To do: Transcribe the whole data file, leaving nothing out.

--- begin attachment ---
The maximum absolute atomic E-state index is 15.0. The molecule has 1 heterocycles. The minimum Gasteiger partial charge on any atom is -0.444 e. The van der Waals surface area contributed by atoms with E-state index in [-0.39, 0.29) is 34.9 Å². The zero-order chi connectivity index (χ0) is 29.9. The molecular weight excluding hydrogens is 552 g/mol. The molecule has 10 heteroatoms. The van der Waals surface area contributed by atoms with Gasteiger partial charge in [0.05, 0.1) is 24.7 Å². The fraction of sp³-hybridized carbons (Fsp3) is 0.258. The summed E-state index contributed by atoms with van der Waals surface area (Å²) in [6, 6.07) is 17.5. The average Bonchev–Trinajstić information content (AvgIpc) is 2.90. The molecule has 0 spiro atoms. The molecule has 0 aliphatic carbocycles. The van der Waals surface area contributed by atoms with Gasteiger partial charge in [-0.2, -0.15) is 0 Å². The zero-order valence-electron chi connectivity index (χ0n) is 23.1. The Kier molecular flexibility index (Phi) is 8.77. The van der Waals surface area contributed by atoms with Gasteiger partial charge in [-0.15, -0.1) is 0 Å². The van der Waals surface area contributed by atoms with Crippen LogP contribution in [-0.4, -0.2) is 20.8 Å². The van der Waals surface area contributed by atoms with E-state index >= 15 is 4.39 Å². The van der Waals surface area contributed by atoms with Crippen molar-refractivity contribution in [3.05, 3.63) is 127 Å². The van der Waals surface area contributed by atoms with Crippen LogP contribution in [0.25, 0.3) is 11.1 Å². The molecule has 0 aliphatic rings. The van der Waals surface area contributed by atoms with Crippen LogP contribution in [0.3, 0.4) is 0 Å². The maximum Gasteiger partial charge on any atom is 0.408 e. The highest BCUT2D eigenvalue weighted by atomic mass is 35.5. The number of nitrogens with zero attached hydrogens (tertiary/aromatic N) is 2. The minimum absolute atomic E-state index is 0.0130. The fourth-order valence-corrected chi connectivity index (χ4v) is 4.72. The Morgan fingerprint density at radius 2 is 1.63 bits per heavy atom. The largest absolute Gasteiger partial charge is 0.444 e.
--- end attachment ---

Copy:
The maximum absolute atomic E-state index is 15.0. The molecule has 1 heterocycles. The minimum Gasteiger partial charge on any atom is -0.444 e. The van der Waals surface area contributed by atoms with E-state index in [-0.39, 0.29) is 34.9 Å². The zero-order chi connectivity index (χ0) is 29.9. The molecular weight excluding hydrogens is 552 g/mol. The molecule has 10 heteroatoms. The van der Waals surface area contributed by atoms with Gasteiger partial charge in [0.05, 0.1) is 24.7 Å². The fraction of sp³-hybridized carbons (Fsp3) is 0.258. The summed E-state index contributed by atoms with van der Waals surface area (Å²) in [6, 6.07) is 17.5. The average Bonchev–Trinajstić information content (AvgIpc) is 2.90. The molecule has 0 spiro atoms. The molecule has 0 aliphatic carbocycles. The van der Waals surface area contributed by atoms with Gasteiger partial charge in [-0.2, -0.15) is 0 Å². The zero-order valence-electron chi connectivity index (χ0n) is 23.1. The Kier molecular flexibility index (Phi) is 8.77. The van der Waals surface area contributed by atoms with Gasteiger partial charge in [-0.15, -0.1) is 0 Å². The van der Waals surface area contributed by atoms with Crippen LogP contribution in [-0.4, -0.2) is 20.8 Å². The van der Waals surface area contributed by atoms with E-state index >= 15 is 4.39 Å². The van der Waals surface area contributed by atoms with Crippen molar-refractivity contribution in [3.05, 3.63) is 127 Å². The van der Waals surface area contributed by atoms with Crippen LogP contribution in [0.25, 0.3) is 11.1 Å². The molecule has 0 aliphatic rings. The van der Waals surface area contributed by atoms with Crippen LogP contribution in [0.3, 0.4) is 0 Å². The maximum Gasteiger partial charge on any atom is 0.408 e. The highest BCUT2D eigenvalue weighted by atomic mass is 35.5. The number of nitrogens with zero attached hydrogens (tertiary/aromatic N) is 2. The minimum absolute atomic E-state index is 0.0130. The fourth-order valence-corrected chi connectivity index (χ4v) is 4.72. The Morgan fingerprint density at radius 2 is 1.63 bits per heavy atom. The largest absolute Gasteiger partial charge is 0.444 e.